Hans Albert

A theory that accommodates any observed phenomena whatsoever by creating a new special model for the occasion, and a fortiori having no chance of being tested severely and found wanting, is of little or no real value at all.

  1. December 7, 2022 at 3:17 am

    “… is of little or no real value at all.”

    Well let’s be clear. It is pseudo-science, of negative value because it is misleading. It is certainly not science.

    That such prominent people can be so clueless.

    Oh this dead horse does get a work-over.

    • Meta Capitalism
      December 8, 2022 at 2:21 am

      Just ordered your book Stories from the Deep Earth. Looking forward to reading it. Unfortunately, many still believe in pseudoscience and many more don’t even know it is pseudoscience. Just look on this blog and you can see examples of those who still think GET is still just fine — in theory — while they elide the very real issues in junk mathematics traded as reality by breaking mathematical sense divorced for real-world reality.

  2. yoshinorishiozawa
    December 8, 2022 at 3:37 am

    Lars,
    have you read the paper by Philip George “The giant blunder at the heart of General Equilibrium Theory” that was published in the RWER #101?

    George claims he has found a giant blunder to the General Equilibrium Theory (GET) on the ground that the equilibrium price “vector” is not a vector because it does not satisfy the axioms of vector space (more exactly, he must be saying it is not a point of a vector space). I am always against GET, but I do not admit this kind of irrational accusation. I have posted my opinion why why this accusation is based on misunderstandings in detail as comments to the article “The real economy is never in equilibrium” posted on December 5, 2022, just below your article in this Blog page. To resume it, a set of equilibrium prices is only a representative of relative prices and whether it is a vector or not is irrelevant to the core of GET. And yet, George claims he found a giant blunder to GET.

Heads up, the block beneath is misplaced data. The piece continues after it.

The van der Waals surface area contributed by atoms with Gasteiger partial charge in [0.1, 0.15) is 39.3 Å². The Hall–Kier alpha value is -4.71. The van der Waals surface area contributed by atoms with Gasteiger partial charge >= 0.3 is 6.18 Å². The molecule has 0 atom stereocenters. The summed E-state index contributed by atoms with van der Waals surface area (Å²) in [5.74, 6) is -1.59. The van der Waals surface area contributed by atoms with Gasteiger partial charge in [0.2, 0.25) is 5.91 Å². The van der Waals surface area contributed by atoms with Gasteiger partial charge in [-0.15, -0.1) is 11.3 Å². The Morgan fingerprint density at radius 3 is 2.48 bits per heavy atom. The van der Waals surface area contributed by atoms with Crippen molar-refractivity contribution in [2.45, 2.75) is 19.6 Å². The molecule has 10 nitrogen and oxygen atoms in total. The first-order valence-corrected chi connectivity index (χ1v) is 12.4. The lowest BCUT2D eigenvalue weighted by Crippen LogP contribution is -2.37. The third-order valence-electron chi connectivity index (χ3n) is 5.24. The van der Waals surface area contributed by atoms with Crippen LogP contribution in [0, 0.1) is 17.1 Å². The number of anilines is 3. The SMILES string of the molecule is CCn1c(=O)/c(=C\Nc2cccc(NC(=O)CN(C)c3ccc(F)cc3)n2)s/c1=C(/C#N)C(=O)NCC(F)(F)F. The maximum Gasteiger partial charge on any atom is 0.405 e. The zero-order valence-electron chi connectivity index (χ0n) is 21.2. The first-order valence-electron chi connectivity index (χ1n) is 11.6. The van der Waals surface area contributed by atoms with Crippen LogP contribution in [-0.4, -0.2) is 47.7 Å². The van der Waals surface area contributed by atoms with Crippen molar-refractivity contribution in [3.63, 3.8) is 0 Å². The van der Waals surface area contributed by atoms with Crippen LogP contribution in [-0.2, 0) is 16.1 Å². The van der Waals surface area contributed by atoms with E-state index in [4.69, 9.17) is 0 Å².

You repeated to suggest the irrelevance of usage of mathematics in economics. I also believe that the framework of mainstream economics is irrelevant to the economy. But, the GET of Arrow and Debreu, or more precisely the existence theory of a competitive equilibrium, is as perfect as other modern mathematics. There is no logical flaw as matematics.

    Gorge’s Blunder paper case must be a rare exception. Even though, there remains the fact that RWER published the paper and the “editor” of this blog presented without caution an excerpt of George’s paper with the title “The real economy is never in equilibrium”. (This title is almost irrelevant to what George contended in his paper.) I believed RWER and this blog page were a good forum of discussions for constructing a new heterodox economics, but my believe is fading out.

    Don’t you feel some responsibility for this affair? You did not distinguished the exact logic of mathematics and the irrelevance of its applications in sciences like economics. I feel many people came to have disrespect of mathematics and logic. I do not demand that all people adore mathematics. There is no problem that many people argue without mathematics. It is not easy to reason logically. The world is complex and we often face phenomena that are hard to explain logically. Even though, generally speaking, mainstream economics retains a certain level of logical discourse. To persuade neoclassical economists (or future economists) that their economics (that they are studying) is bad, it is not a good method to deploy illogical reasonings (like Philip George). To persuade mainstream economists or students, it is necessary to show them that we understand the logic of their theories and point out how their theories are flawed.

    • Meta Capitalism
      December 8, 2022 at 4:15 am

      No authors on RWER, nor pretty much any author from the books published by RWER that I have read, have made the argument, even remotely, that it is right or necessary or appropriate to denounce “mathematics generally” or remotely suggested the use of mathematics in economics is “irrelevant.”